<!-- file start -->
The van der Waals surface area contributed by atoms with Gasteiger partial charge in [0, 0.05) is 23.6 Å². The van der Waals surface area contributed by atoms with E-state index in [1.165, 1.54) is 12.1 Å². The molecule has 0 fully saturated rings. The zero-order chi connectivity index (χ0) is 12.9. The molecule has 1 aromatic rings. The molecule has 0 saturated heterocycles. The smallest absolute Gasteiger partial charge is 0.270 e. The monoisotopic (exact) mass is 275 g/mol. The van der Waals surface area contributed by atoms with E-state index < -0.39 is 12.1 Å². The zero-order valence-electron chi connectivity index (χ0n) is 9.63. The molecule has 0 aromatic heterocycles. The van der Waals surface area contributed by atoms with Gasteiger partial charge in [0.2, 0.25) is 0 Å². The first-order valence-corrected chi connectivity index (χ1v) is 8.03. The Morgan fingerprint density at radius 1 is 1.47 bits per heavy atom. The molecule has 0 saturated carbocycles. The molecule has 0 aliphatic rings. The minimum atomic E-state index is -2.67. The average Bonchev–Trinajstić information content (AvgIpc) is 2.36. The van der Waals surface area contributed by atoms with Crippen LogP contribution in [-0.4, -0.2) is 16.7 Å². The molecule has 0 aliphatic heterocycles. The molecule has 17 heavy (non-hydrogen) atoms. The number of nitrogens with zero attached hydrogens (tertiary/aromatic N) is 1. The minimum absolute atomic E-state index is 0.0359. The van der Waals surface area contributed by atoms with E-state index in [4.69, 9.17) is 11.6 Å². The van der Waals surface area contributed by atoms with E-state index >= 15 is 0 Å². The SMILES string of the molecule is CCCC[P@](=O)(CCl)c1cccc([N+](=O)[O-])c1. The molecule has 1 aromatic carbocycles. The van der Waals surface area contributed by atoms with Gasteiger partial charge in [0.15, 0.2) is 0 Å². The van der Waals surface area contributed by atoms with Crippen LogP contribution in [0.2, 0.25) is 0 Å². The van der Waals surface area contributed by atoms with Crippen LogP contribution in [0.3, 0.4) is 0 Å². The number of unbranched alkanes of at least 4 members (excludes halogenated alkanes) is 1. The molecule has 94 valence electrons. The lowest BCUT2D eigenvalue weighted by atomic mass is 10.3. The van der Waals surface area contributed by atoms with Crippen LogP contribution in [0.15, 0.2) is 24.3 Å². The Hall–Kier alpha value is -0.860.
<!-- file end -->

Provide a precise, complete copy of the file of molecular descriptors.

The van der Waals surface area contributed by atoms with Gasteiger partial charge in [0, 0.05) is 23.6 Å². The van der Waals surface area contributed by atoms with E-state index in [1.165, 1.54) is 12.1 Å². The molecule has 0 fully saturated rings. The zero-order chi connectivity index (χ0) is 12.9. The molecule has 1 aromatic rings. The molecule has 0 saturated heterocycles. The smallest absolute Gasteiger partial charge is 0.270 e. The monoisotopic (exact) mass is 275 g/mol. The van der Waals surface area contributed by atoms with E-state index < -0.39 is 12.1 Å². The zero-order valence-electron chi connectivity index (χ0n) is 9.63. The molecule has 0 aromatic heterocycles. The van der Waals surface area contributed by atoms with Gasteiger partial charge in [0.2, 0.25) is 0 Å². The first-order valence-corrected chi connectivity index (χ1v) is 8.03. The Morgan fingerprint density at radius 1 is 1.47 bits per heavy atom. The molecule has 0 saturated carbocycles. The molecule has 0 aliphatic rings. The minimum atomic E-state index is -2.67. The average Bonchev–Trinajstić information content (AvgIpc) is 2.36. The van der Waals surface area contributed by atoms with Crippen LogP contribution in [-0.4, -0.2) is 16.7 Å². The molecule has 0 aliphatic heterocycles. The molecule has 17 heavy (non-hydrogen) atoms. The number of nitrogens with zero attached hydrogens (tertiary/aromatic N) is 1. The minimum absolute atomic E-state index is 0.0359. The van der Waals surface area contributed by atoms with E-state index in [4.69, 9.17) is 11.6 Å². The van der Waals surface area contributed by atoms with E-state index >= 15 is 0 Å². The SMILES string of the molecule is CCCC[P@](=O)(CCl)c1cccc([N+](=O)[O-])c1. The molecule has 1 aromatic carbocycles. The van der Waals surface area contributed by atoms with Gasteiger partial charge in [0.15, 0.2) is 0 Å². The van der Waals surface area contributed by atoms with Crippen LogP contribution in [0.2, 0.25) is 0 Å². The van der Waals surface area contributed by atoms with Crippen LogP contribution in [0.3, 0.4) is 0 Å². The number of unbranched alkanes of at least 4 members (excludes halogenated alkanes) is 1. The molecule has 94 valence electrons. The lowest BCUT2D eigenvalue weighted by atomic mass is 10.3. The van der Waals surface area contributed by atoms with Crippen LogP contribution in [0.15, 0.2) is 24.3 Å². The Hall–Kier alpha value is -0.860.